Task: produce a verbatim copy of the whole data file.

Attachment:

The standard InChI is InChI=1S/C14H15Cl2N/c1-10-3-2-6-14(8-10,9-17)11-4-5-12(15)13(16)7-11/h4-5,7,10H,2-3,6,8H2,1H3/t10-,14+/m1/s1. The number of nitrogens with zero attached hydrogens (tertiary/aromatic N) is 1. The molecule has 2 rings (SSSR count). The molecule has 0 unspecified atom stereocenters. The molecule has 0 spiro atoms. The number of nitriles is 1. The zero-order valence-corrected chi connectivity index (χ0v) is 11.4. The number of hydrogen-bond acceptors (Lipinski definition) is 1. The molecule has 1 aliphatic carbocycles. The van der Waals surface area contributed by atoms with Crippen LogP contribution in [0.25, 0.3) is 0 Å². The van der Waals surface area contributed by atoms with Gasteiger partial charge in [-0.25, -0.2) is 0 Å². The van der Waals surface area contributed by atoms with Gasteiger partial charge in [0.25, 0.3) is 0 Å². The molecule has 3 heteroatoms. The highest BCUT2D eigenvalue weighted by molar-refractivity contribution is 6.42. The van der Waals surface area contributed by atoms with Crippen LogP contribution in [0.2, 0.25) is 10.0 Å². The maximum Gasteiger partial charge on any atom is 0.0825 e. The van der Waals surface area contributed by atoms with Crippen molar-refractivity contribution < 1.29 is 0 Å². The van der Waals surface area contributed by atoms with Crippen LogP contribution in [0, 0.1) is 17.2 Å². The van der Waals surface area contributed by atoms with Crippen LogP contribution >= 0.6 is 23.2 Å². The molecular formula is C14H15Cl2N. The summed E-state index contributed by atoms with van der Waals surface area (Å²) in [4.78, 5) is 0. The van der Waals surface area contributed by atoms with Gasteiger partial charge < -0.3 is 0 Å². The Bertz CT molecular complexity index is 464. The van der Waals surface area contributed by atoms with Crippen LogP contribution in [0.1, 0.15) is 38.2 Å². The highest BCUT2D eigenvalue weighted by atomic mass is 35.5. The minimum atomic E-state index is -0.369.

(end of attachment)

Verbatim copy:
The standard InChI is InChI=1S/C14H15Cl2N/c1-10-3-2-6-14(8-10,9-17)11-4-5-12(15)13(16)7-11/h4-5,7,10H,2-3,6,8H2,1H3/t10-,14+/m1/s1. The number of nitrogens with zero attached hydrogens (tertiary/aromatic N) is 1. The molecule has 2 rings (SSSR count). The molecule has 0 unspecified atom stereocenters. The molecule has 0 spiro atoms. The number of nitriles is 1. The zero-order valence-corrected chi connectivity index (χ0v) is 11.4. The number of hydrogen-bond acceptors (Lipinski definition) is 1. The molecule has 1 aliphatic carbocycles. The van der Waals surface area contributed by atoms with Crippen LogP contribution in [0.25, 0.3) is 0 Å². The van der Waals surface area contributed by atoms with Gasteiger partial charge in [-0.25, -0.2) is 0 Å². The van der Waals surface area contributed by atoms with Gasteiger partial charge in [0.25, 0.3) is 0 Å². The molecule has 3 heteroatoms. The highest BCUT2D eigenvalue weighted by molar-refractivity contribution is 6.42. The van der Waals surface area contributed by atoms with Crippen LogP contribution in [0.2, 0.25) is 10.0 Å². The maximum Gasteiger partial charge on any atom is 0.0825 e. The van der Waals surface area contributed by atoms with Crippen molar-refractivity contribution < 1.29 is 0 Å². The van der Waals surface area contributed by atoms with Crippen LogP contribution in [0, 0.1) is 17.2 Å². The van der Waals surface area contributed by atoms with Crippen LogP contribution >= 0.6 is 23.2 Å². The molecular formula is C14H15Cl2N. The summed E-state index contributed by atoms with van der Waals surface area (Å²) in [4.78, 5) is 0. The van der Waals surface area contributed by atoms with Gasteiger partial charge < -0.3 is 0 Å². The Bertz CT molecular complexity index is 464. The van der Waals surface area contributed by atoms with Crippen LogP contribution in [0.1, 0.15) is 38.2 Å². The highest BCUT2D eigenvalue weighted by atomic mass is 35.5. The minimum atomic E-state index is -0.369.